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Respiratory Tract Deposition of E‐Cigarette Particles

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Abstract

Total and regional deposition of inhaled electronic cigarette (E‐cig) particles in the respiratory tract (RT) depends on both physical properties of the inhaled particles and biological factors of users, for example, breathing pattern or puff profile, airway anatomy, and regional ventilation. Accurate particle sizing of E‐cig aerosols is essential for predicting particle deposition in the RT. Studies using a variety of sizing methods have shown mass median aerodynamic diameters ranging from 0.2 to 1.2 um and secondary count diameters in the ultrafine range (<0.1 μm). Incorporating these particle sizes into a multiple‐path particle dosimetry (MPPD) model shows 10% to 45% total lung deposition by mass and 30% to 80% for ultrafine particles depending on the breathing patterns. These predictions are consistent with experimental measures of deposition fraction of submicron and ultrafine particles. While box‐mod‐type E‐cig devices allow for full “direct‐lung” inhalations of aerosol, the more recent pod‐based, and disposable E‐cigs (e.g., JUUL, Puff Bar, Stig) deliver the aerosol as a “mouth‐to‐lung” puff, or bolus, that is inhaled early in the breath followed to various degrees by further inhalation of ambient air. Measurement of realistic ventilation patterns associated with these various devices may further improve deposition predictions. Finally, while in vivo measures of RT deposition present a challenge, a recent methodology to radiolabel E‐cig particles may allow for such measurements by gamma scintigraphy. Supported by NIH/NHLBI R01HL139369. © 2022 American Physiological Society. Compr Physiol 12: 1‐10, year.

Figure 1. Figure 1. Effect of humidity and PG/VG content on particle size (MMAD) from a Sigelei 213 W TC/Uwell Crown 2 tank measured by low flow Sierra cascade impaction.
Figure 2. Figure 2. Average puff profiles (flow rate vs. time) for four adult vapers using the JUUL E‐cigarette. (AUC = area under the curve)
Figure 3. Figure 3. Lifeshirt (respiratory inductance plethysmography) profile for a single inhalation from an E‐cig device (VaporShark DNA 250 TC box‐mod/SMOK TFV8 tank; 80 W power setting).
Figure 4. Figure 4. Predicted intrathoracic deposition of 1 μm diameter particles for a 750 mL tidal volume at 15 breaths per minute in Weibel's symmetric morphology scaled to a lung volume of 3375 mL. The respiratory tract regions are designated as bronchi, bronchioles, and parenchyma and refer to generations 1 to 8, 9 to 16, and 17 to 23, respectively. Adapted from Bennett and Brown 2005 4.
Figure 5. Figure 5. Calculated deposition fractions, for different pauses (BHT) and flow rates, using ARA software 1. The MMAD is 0.75 μm for all combinations. Adapted from Sundahl et al. 2017 (37)
Figure 6. Figure 6. Average deposition efficiency of five subjects for mouth‐breathing as function of particle diameter, the bars indicate the variation of individual deposition, broken lines: computed curves. Adapted from Heyder et al. 1975 17.
Figure 7. Figure 7. Posterior gamma camera images from a healthy subject of a Xe133 equilibrium scan (left) and a deposition scan for deep inhalation of 1 μm aerosol (center). Right shows the central/peripheral (C/P) analysis of deposition images. Adapted from Bennett et al. 2002 5.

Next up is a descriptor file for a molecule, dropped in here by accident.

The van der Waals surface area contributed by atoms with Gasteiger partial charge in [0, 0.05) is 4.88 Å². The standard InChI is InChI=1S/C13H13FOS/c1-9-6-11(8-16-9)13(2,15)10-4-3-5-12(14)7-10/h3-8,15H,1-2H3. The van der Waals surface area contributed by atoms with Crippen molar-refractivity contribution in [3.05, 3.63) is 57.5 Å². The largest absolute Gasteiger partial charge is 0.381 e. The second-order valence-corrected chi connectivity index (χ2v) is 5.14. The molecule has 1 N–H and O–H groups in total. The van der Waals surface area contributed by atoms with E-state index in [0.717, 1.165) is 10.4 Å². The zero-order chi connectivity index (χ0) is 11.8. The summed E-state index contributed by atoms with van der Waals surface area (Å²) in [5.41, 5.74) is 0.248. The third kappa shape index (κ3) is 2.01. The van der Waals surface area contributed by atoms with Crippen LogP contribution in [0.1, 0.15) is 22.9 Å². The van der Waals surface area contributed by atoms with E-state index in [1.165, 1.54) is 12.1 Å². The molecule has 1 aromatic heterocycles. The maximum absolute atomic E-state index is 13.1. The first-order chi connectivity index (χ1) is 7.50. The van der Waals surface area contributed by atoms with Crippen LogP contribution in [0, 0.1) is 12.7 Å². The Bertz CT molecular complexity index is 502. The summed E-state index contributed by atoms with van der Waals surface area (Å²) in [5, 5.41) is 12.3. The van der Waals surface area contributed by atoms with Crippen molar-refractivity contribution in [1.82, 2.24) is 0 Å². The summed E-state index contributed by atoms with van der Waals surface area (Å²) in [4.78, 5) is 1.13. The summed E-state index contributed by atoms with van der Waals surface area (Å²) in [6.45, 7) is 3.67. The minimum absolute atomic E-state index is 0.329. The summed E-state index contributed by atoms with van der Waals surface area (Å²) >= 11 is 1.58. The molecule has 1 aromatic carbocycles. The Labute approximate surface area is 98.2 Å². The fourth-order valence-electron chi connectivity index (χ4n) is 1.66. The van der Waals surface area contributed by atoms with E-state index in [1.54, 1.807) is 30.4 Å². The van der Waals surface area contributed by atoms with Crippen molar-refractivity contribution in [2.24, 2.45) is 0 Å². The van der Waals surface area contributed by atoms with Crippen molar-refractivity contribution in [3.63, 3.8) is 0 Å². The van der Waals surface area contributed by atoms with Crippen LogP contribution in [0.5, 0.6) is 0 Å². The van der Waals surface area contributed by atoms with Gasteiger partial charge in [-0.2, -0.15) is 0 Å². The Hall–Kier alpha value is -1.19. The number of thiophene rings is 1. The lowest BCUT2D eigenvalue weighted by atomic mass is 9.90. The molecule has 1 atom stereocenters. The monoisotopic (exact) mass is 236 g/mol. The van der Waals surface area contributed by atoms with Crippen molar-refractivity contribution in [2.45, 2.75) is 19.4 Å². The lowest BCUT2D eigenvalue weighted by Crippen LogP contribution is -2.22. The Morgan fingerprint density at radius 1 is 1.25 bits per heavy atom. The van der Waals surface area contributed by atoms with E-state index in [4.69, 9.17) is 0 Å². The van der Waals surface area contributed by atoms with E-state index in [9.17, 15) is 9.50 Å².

Figure 8. Figure 8. Mass and radioactivity cascade impactor measurements of the unlabeled and radiolabeled E‐cig grouped into seven particle size bins. Adapted from Holbrook et al. 2019 20.


Figure 1. Effect of humidity and PG/VG content on particle size (MMAD) from a Sigelei 213 W TC/Uwell Crown 2 tank measured by low flow Sierra cascade impaction.


Figure 2. Average puff profiles (flow rate vs. time) for four adult vapers using the JUUL E‐cigarette. (AUC = area under the curve)


Figure 3. Lifeshirt (respiratory inductance plethysmography) profile for a single inhalation from an E‐cig device (VaporShark DNA 250 TC box‐mod/SMOK TFV8 tank; 80 W power setting).


Figure 4. Predicted intrathoracic deposition of 1 μm diameter particles for a 750 mL tidal volume at 15 breaths per minute in Weibel's symmetric morphology scaled to a lung volume of 3375 mL. The respiratory tract regions are designated as bronchi, bronchioles, and parenchyma and refer to generations 1 to 8, 9 to 16, and 17 to 23, respectively. Adapted from Bennett and Brown 2005 4.


Figure 5. Calculated deposition fractions, for different pauses (BHT) and flow rates, using ARA software 1. The MMAD is 0.75 μm for all combinations. Adapted from Sundahl et al. 2017 (37)


Figure 6. Average deposition efficiency of five subjects for mouth‐breathing as function of particle diameter, the bars indicate the variation of individual deposition, broken lines: computed curves. Adapted from Heyder et al. 1975 17.


Figure 7. Posterior gamma camera images from a healthy subject of a Xe133 equilibrium scan (left) and a deposition scan for deep inhalation of 1 μm aerosol (center). Right shows the central/peripheral (C/P) analysis of deposition images. Adapted from Bennett et al. 2002 5.


Figure 8. Mass and radioactivity cascade impactor measurements of the unlabeled and radiolabeled E‐cig grouped into seven particle size bins. Adapted from Holbrook et al. 2019 20.
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How to Cite

William D. Bennett, Phillip W. Clapp, Landon T. Holbrook, Kirby L. Zeman. Respiratory Tract Deposition of E‐Cigarette Particles. Compr Physiol 2022, 12: 1-10. doi: 10.1002/cphy.c210038